Comcare is taking an ABC staffer to the Federal Court for a third time, making it the sixth court or tribunal to hear the case, in a bid to reject her bullying compensation claim.
Peta Martin's six-year fight against the government insurer looks set to continue after Comcare decided to appeal an Administrative Appeals Tribunal decision in her favour last month.
The case has been running since 2012, when Ms Martin said she experienced a "breakdown" after more than a year of alleged bullying at the broadcaster's studios in Renmark, South Australia.
The ABC producer gave evidence that her manager Bruce Mellett acted aggressively towards her and failed to prevent other colleagues from shouting at and unfairly criticising her, which was accepted by Deputy President James Constance in the most recent tribunal decision.
Ms Martin was diagnosed with adjustment disorder and depression after she failed to secure a permanent job with the broadcaster as a cross media reporter, away from Mr Mellett, who she said was bullying her. Mr Mellett sat on the selection panel for the new role.
Mr Mellett denied acting inappropriately and an internal ABC investigation found no issue with his behaviour.
Comcare said the ABC had taken "reasonable administrative action" in rejecting Ms Martin for the role, meaning it did not owe her compensation.
The case has already been heard by the Administrative Appeals Tribunal before, which found in Ms Martin's favour after her original application was rejected by Comcare.
The insurer then appealed the decision to the Federal Court, where a judge overturned the decision in 2015. That decision was also appealed to the full bench of the Federal Court, when Ms Martin won in a split decision.
That decision was also appealed by Comcare, to the nation's highest court. In 2016 the High Court sent the decision back to the Administrative Appeals Tribunal to consider whether the decision not to hire Ms Martin for the cross media reporter role was "taken in a reasonable manner".
The grounds for the latest appeal are on a legal technicality, with Comcare claiming Deputy President James Constance found that the insurer conceded that Ms Martin suffered an injury, which they deny.
Comcare's grounds for appeal also claim the decision from the tribunal did not determine whether the injury resulted in "death, incapacity for work or impairment".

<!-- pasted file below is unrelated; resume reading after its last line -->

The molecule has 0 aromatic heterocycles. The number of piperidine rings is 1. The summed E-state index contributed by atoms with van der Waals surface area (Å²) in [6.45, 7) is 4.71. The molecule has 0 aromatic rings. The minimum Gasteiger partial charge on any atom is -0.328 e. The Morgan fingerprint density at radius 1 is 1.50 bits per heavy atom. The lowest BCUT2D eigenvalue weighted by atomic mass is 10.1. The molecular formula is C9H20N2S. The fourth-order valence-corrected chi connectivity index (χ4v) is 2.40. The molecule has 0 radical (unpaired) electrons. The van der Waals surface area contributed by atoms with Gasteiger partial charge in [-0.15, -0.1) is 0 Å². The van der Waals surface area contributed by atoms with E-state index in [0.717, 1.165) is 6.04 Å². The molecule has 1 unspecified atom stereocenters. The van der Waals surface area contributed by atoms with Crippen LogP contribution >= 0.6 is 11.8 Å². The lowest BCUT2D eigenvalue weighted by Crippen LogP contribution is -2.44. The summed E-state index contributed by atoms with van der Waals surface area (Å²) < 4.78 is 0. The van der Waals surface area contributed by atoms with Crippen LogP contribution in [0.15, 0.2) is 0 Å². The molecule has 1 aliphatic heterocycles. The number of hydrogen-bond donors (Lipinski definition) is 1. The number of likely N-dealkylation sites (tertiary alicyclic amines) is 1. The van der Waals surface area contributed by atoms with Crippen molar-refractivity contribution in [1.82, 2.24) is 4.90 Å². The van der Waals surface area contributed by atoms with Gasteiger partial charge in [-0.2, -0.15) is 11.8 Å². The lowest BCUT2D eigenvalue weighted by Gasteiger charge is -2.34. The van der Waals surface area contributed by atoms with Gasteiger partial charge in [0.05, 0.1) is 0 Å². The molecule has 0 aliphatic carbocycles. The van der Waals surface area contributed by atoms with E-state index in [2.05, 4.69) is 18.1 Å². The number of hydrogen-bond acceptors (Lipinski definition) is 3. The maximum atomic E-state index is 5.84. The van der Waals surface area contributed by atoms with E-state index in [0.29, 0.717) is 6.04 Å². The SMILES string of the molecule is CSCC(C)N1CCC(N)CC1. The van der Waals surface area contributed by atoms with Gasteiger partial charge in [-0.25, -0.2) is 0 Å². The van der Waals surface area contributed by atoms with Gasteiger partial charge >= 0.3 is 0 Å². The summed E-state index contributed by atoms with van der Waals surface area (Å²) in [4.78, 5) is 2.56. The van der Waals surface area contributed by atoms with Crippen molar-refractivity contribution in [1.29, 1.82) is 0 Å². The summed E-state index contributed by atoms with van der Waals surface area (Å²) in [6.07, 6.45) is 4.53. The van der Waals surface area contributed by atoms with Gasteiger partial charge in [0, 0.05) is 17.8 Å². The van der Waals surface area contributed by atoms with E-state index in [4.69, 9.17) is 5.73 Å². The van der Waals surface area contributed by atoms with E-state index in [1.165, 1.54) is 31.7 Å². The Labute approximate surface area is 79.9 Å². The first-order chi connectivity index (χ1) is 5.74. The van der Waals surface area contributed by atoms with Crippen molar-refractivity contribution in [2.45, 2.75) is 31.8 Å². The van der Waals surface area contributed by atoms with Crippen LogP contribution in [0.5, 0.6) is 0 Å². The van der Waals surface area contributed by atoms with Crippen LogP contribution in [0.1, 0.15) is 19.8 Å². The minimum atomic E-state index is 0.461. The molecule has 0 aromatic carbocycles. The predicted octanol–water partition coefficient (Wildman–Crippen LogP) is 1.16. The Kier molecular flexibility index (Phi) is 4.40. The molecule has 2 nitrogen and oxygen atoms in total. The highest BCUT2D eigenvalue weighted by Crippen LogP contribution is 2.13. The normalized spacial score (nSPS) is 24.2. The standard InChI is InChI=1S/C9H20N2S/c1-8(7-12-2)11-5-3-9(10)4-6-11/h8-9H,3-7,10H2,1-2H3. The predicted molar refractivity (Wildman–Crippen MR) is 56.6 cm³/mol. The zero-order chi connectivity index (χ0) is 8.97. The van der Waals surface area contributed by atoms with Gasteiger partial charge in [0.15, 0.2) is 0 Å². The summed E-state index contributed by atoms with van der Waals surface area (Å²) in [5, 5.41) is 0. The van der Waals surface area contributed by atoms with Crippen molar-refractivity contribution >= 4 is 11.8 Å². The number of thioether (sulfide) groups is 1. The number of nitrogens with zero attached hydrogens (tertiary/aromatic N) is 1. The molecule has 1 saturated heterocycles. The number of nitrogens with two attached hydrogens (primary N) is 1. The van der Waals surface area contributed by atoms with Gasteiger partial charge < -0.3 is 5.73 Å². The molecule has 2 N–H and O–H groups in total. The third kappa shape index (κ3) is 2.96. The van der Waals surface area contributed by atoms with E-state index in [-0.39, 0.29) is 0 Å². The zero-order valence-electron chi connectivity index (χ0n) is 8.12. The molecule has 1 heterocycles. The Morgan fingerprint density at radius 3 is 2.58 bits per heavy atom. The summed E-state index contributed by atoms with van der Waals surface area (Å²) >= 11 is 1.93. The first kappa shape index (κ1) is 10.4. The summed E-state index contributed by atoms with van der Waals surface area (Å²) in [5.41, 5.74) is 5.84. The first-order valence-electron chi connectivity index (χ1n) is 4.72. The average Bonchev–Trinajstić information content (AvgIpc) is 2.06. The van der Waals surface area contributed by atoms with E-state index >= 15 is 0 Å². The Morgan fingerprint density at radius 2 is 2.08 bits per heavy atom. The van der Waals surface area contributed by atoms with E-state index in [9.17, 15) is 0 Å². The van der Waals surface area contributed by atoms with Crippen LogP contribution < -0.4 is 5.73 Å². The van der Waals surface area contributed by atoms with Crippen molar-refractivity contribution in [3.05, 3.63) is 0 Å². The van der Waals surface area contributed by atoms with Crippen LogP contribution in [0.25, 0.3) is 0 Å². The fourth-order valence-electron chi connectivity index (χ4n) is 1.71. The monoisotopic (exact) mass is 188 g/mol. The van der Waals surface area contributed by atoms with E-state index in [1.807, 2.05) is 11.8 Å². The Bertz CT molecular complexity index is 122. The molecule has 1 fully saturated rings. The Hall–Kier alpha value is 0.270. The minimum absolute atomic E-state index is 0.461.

Senior associate at Maurice Blackburn Lawyers Georgia Plunkett-Scott, who is representing Ms Martin, said this means the Federal Court will be considering different legal issues to those previously considered by the court.
Ms Plunkett-Scott said Maurice Blackburn were at a loss to explain why the insurer was fighting the case so aggressively, and that they would be defending against the appeal vigorously.
"In our view Comcare are taking extreme lengths to exclude her from an accepted workers compensation claim," Ms Plunkett-Scott said.
The case could provide precedent for other similar claims.
"Ms Martin's case will provide some clarity for how to interpret the Comcare legislation in similar matters, but those matters would need to have similar factual circumstances in order for it to cast a wide precedent," Ms Plunkett-Scott said.
In a statement released through her lawyer, Ms Martin said the latest appeal was a cruel way to treat a worker asking for a supported return to work.
"I am disappointed that Comcare and the ABC have chosen to use public funds to pursue me yet again through a legal process," Ms Martin said.
"On balance one would think the cost of supporting me to return to work would have at any stage been more cost-effective than this protracted process, which now spans six years and counting. The delay in a supported return to work and the adversarial nature of this process has very real and harmful implications on my life."
Ms Plunkett-Scott said the case showed there was a need for reform of the Comcare scheme.
"If the Comcare scheme is so complex that it's taken in excess of eight judges and tribunal members to interpret the law, surely that demonstrates that reform of the Comcare scheme is required."
Eighteen months ago Comcare told The Daily Telegraph it had spent more than $300,000 on the case already, with that number set to climb further with the new appeal. A Comcare spokesman refused to comment on how much the agency had spent more than a year later, or why Comcare continued to pursue the case.